Just as US authorities are beginning to take action to deal with an opioid crisis is so severe that it has caused life expectancy to decline in ways not seen since the First World War Britain risks an opioid epidemic of its own. Nigel Parsely, the Senior Coroner for Suffolk, has written to Health Secretary Matt Hancock this week asking that urgent action be taken to resolve the issue of the easy availability of large quantities of addictive and potentially dangerous prescription medications on online pharmacies. This follows the case of Debbie (full name not released) who died after the large amounts of codeine medication she had been taking damaged her pancreas which in turn caused lung damage that killed her.

Debbie was prescribed painkillers by her GP for backpain in 2008. She subsequently became addicted and was able to supplement her GP’s prescription with prescription medication bought from online pharmacies. She spent over £100,000 buying medications in this way. Legislative gaps allowing online pharmacies to sell large quantities of controlled medications relatively freely are only part of the problem and the story, however.

According to a report released September by Public Health England that in 2017/18 12.8% of adults in the UK had prescriptions for opioid pain medications. Of these over 1.2 million had been taking prescription opioids for over a year and 540,000 had been taking them for over three years. This is despite the fact any prescription lasting longer than 90 days is “associated with opioid overdose and dependence” according to the report.

The numbers in the report might even understate the scale of the problem. Many people who become addicted go on to find obtain even opioids from other sources to either supplement their prescription supply or continue consuming once their prescription ends. Online pharmacies are an easy source of opioids.

This worrying trend is part of the wider surge in prescribing addictive medications across the UK. Between 2008 and 2018 prescription of opioids grew by 22%, prescription of antidepressants nearly doubled, and prescription of sleeping tablets grew by some 10%. Prescriptions of pregabalin, originally used for epilepsy but also now used to treat anxiety, exploded by an astonishing 661%.

In the US the boom was in large part fuelled by doctors seeking to treat pain and aggressive campaigns by pharmaceutical companies to encourage doctors to prescribe more medications including painkillers. In the UK other factors seem to be key. One is that overstretched GPs have an increasingly limited amount of time to spend on their patients and therefore they rely on prescriptions as a quick fix. Even if they do have enough time to discuss other palliative options with their patients, access is limited.

Public mental health services in the UK are notoriously patchy with long waits. Similarly, for physiotherapy patients are waiting on average 45 days for routine checks and 18 days for urgent appointments, in the worst performing NHS Trusts this rises to 77 and 44 days respectively. Lack of access to these services could conceivably even allow patients with mild issues to deteriorate to a point where they require medication.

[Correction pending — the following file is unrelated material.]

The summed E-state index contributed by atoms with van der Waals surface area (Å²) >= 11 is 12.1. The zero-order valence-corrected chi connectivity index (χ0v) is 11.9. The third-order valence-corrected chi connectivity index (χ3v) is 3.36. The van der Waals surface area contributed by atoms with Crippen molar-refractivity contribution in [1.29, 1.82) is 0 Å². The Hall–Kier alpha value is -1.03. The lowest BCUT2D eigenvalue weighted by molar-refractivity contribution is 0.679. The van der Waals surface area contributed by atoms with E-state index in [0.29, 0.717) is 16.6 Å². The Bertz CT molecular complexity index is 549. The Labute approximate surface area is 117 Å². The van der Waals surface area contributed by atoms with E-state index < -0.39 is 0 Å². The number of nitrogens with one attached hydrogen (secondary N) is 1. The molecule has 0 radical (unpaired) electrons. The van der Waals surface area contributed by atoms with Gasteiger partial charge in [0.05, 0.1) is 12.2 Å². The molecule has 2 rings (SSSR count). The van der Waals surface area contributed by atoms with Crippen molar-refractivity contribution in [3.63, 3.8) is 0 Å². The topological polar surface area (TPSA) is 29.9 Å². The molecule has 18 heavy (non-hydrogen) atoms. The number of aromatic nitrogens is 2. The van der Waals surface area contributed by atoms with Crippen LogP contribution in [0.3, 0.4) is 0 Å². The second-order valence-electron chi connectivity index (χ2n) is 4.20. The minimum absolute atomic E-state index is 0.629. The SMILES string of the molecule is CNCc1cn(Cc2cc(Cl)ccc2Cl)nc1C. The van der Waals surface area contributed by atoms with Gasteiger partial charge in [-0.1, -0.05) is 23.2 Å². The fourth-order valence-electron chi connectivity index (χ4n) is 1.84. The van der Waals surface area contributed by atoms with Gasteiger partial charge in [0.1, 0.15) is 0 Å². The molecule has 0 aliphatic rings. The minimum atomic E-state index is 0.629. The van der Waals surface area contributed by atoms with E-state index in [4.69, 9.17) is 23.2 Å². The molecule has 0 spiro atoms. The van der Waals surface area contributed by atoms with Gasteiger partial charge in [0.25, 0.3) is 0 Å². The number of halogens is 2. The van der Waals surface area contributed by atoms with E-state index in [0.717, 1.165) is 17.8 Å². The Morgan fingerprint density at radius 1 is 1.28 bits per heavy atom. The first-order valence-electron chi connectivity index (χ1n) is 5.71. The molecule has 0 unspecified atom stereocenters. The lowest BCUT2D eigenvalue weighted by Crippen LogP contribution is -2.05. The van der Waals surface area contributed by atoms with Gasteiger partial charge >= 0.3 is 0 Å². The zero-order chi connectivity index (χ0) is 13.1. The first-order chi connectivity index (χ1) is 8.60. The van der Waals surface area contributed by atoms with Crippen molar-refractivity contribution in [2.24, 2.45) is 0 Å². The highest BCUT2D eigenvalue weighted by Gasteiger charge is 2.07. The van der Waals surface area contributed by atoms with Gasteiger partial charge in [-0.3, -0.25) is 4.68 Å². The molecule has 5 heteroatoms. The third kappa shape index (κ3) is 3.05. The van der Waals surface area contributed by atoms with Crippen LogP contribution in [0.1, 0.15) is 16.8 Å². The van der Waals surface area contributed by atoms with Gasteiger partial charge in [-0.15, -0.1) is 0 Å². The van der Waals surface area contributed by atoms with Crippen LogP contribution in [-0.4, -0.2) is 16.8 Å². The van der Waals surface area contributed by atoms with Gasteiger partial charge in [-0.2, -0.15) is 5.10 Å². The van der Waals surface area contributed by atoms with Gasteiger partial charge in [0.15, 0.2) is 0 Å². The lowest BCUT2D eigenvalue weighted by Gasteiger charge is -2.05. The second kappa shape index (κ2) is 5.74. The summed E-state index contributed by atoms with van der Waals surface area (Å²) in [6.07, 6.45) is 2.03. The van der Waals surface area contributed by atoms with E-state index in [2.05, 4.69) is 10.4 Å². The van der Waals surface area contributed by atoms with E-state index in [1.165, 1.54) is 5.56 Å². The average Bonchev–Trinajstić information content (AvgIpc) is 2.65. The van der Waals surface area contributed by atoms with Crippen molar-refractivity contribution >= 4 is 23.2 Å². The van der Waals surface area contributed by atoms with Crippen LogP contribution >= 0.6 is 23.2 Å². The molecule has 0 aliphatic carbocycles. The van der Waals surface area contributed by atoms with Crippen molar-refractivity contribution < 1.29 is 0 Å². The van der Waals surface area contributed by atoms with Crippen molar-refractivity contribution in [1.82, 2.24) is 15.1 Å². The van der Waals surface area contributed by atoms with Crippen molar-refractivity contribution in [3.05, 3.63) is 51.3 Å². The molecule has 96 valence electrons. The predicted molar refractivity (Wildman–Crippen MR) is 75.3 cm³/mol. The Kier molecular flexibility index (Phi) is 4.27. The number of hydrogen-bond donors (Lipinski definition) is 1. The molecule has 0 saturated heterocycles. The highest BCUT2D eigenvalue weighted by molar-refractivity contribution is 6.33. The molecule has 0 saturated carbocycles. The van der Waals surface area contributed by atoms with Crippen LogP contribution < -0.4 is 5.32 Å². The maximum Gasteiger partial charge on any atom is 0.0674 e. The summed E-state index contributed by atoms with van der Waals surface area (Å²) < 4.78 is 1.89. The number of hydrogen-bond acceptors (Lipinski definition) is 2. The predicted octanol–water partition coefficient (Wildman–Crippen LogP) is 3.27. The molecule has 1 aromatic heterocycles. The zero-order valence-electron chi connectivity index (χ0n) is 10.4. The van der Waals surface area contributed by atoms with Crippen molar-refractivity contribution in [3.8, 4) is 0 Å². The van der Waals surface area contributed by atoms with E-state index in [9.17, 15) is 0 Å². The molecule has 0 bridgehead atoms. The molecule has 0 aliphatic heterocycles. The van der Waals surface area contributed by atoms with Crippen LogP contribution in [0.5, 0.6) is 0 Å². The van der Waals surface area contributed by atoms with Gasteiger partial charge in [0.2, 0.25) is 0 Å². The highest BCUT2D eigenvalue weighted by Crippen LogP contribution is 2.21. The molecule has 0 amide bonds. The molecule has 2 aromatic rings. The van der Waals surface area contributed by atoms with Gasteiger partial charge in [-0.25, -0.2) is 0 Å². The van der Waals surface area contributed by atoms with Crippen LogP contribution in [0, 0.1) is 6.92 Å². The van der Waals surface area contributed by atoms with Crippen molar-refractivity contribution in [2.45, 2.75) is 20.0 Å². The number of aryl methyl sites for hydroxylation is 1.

Indeed, austerity and deprivation seem to have contributed to the problem as well. Prescriptions for opioids, though not antidepressants, correlates strongly with deprivation. The three areas with the highest rates of people long-term opioid prescriptions in England are Doncaster, Barnsley, and Bassetlaw in Nottinghamshire.

In terms of those affected, data from 2017/18 showed that women were at least 1.5 times more likely to be prescribed addictive medications. The difference was most pronounced for antidepressants, where 21.3% of adult women in the UK received a prescription compared to 11.6% of adult men. By contrast the smallest difference was for opioid painkillers, where figures stood at 15.3% of women and 10.1% of men respectively. Older patients are also more likely to be prescribed addictive medicines. As a result two thirds of those addicted to prescription medications are middle aged women.

If users of prescription medications do become addicted there are only two free services offering treatment for prescription medication addiction in the UK, The Prescribed Medication Support Service in Mold and the Bridge Project in Bradford. Both have only a single counsellor working for them.

Reports on this issue by the The Sunday Times and the Organisation for Economic Co-operation and Development earlier this year highlighted these concerns. In response Matt Hancock, the health secretary, has pledged to introduce cigarette-style warnings of addictions on the packaging. In September Hancock declared “we are in the grip of an opioid crisis”. Few noticed when Hancock said it. But he appears to be right. This crisis deserves a lot more attention.